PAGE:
in Oswald, Allen, Witt, et al., 2019.
• New methods and unique fossil sites offer potential to recover tropical bird aDNA.
• The bird, Caracara creightoni, went extinct upon human arrival in the Caribbean.
• We obtained mitochondrial genome data from C. creightoni.
• Caracara creightoni was sister to the two extant continental Caracara species.
• It shared a common ancestor with extant species during the Pleistocene.
Since the late Pleistocene humans have caused the extinction of species across our planet. Placing these extinct species in the tree of life with genetic data is essential to understand the ecological and evolutionary implications of these losses. While ancient DNA (aDNA) techniques have advanced rapidly in recent decades, aDNA from tropical species, especially birds, has been historically difficult to obtain, leaving a gap in our understanding of the extinction processes that have influenced current distributions and biodiversity. Here we report the recovery of a nearly complete mitochondrial genome from a 2,500 year old (late Holocene) bone of an extinct species of bird, Caracara creightoni, recovered from the anoxic saltwater environment of a blue hole in the Bahamas. Our results suggest that this extinct species is sister (1.6% sequence divergence) to a clade containing the extant C. cheriway and C. plancus. Caracara creightoni shared a common ancestor with these extant species during the Pleistocene (1.2-0.4 MYA) and presumably survived on Cuba when the Bahamas was mostly underwater during Quaternary interglacial intervals (periods of high sea levels). Tropical blue holes have been collecting animals for thousands of years and will continue to improve our understanding of faunal extinctions and distributions. In particular, new aDNA techniques combined with radiocarbon dating from Holocene Bahamian fossils will allow us to place other extinct (species-level loss) and extirpated (population-level loss) vertebrate taxa in improved phylogenetic, evolutionary, biogeographic, and temporal contexts.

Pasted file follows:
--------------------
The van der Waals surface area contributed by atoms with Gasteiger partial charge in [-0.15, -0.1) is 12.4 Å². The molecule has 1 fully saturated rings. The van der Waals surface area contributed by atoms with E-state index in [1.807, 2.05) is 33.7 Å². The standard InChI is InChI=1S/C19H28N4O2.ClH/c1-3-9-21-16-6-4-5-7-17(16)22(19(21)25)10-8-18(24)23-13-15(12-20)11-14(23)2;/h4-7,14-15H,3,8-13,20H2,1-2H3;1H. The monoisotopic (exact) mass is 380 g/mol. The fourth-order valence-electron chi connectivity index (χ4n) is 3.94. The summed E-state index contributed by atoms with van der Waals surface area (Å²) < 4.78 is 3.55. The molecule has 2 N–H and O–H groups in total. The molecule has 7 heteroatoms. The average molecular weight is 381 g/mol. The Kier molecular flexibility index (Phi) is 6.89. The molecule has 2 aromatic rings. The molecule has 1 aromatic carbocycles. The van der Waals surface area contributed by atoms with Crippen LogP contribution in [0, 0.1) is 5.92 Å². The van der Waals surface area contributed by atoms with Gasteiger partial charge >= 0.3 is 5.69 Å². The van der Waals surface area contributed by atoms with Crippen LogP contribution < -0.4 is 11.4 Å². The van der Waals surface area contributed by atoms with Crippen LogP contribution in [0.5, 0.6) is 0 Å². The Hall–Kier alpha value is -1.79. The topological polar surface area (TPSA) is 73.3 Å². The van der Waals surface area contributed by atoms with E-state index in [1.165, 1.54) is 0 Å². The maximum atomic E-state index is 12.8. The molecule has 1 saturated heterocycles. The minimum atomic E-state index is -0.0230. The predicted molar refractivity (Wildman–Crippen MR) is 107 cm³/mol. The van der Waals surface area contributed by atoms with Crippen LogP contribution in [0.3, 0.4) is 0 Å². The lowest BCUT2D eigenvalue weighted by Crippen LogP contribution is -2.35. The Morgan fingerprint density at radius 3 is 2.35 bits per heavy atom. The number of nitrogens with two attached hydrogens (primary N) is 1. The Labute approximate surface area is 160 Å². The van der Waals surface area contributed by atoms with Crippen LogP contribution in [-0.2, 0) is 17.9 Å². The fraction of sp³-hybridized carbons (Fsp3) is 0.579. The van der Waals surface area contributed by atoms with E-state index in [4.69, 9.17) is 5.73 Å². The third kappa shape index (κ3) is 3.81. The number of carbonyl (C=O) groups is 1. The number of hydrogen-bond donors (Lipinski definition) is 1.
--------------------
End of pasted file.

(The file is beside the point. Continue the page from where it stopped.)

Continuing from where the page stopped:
Keywords: aDNA, Bahamas, Extinction, Falconiformes, Holocene fossils
|phylogeny of focal Caracara species and other members of the Falconidae.|
Jessica A. Oswald, Julia M. Allen, Kelsey E. Witt, Ryan A. Folk, Nancy A. Albury, David W. Steadman and Robert P. Guralnick. 2019. Ancient DNA from A 2,500-year-old Caribbean Fossil Places An Extinct Bird (Caracara creightoni) in A Phylogenetic Context. Molecular Phylogenetics and Evolution. DOI: 10.1016/j.ympev.2019.106576